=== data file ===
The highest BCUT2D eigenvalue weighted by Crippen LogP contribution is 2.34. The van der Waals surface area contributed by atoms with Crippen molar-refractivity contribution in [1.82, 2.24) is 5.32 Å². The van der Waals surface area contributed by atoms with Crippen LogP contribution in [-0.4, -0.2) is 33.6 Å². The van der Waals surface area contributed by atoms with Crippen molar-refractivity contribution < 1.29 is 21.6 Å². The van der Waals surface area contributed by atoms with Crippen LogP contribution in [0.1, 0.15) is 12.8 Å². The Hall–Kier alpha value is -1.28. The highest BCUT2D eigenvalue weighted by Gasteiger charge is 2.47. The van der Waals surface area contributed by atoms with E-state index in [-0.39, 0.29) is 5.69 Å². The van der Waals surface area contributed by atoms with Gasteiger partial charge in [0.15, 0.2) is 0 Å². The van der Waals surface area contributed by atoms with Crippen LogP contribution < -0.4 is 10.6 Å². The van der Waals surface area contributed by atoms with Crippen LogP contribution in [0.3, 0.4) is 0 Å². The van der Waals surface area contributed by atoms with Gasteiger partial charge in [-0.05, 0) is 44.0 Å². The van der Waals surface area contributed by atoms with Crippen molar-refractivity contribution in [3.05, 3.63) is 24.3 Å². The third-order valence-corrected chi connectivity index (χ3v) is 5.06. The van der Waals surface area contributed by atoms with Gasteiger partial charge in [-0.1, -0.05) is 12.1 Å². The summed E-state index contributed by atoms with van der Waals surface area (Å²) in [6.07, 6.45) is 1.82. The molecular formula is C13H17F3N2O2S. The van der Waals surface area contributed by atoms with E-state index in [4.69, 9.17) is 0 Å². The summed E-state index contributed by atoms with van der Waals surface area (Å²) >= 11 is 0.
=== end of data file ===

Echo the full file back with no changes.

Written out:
The highest BCUT2D eigenvalue weighted by Crippen LogP contribution is 2.34. The van der Waals surface area contributed by atoms with Crippen molar-refractivity contribution in [1.82, 2.24) is 5.32 Å². The van der Waals surface area contributed by atoms with Crippen LogP contribution in [-0.4, -0.2) is 33.6 Å². The van der Waals surface area contributed by atoms with Crippen molar-refractivity contribution < 1.29 is 21.6 Å². The van der Waals surface area contributed by atoms with Crippen LogP contribution in [0.1, 0.15) is 12.8 Å². The Hall–Kier alpha value is -1.28. The highest BCUT2D eigenvalue weighted by Gasteiger charge is 2.47. The van der Waals surface area contributed by atoms with E-state index in [-0.39, 0.29) is 5.69 Å². The van der Waals surface area contributed by atoms with Gasteiger partial charge in [0.15, 0.2) is 0 Å². The van der Waals surface area contributed by atoms with Crippen LogP contribution < -0.4 is 10.6 Å². The van der Waals surface area contributed by atoms with Crippen LogP contribution in [0.3, 0.4) is 0 Å². The van der Waals surface area contributed by atoms with Gasteiger partial charge in [-0.05, 0) is 44.0 Å². The van der Waals surface area contributed by atoms with Crippen molar-refractivity contribution in [3.05, 3.63) is 24.3 Å². The third-order valence-corrected chi connectivity index (χ3v) is 5.06. The van der Waals surface area contributed by atoms with Gasteiger partial charge in [-0.1, -0.05) is 12.1 Å². The summed E-state index contributed by atoms with van der Waals surface area (Å²) in [6.07, 6.45) is 1.82. The molecular formula is C13H17F3N2O2S. The van der Waals surface area contributed by atoms with E-state index in [4.69, 9.17) is 0 Å². The summed E-state index contributed by atoms with van der Waals surface area (Å²) >= 11 is 0.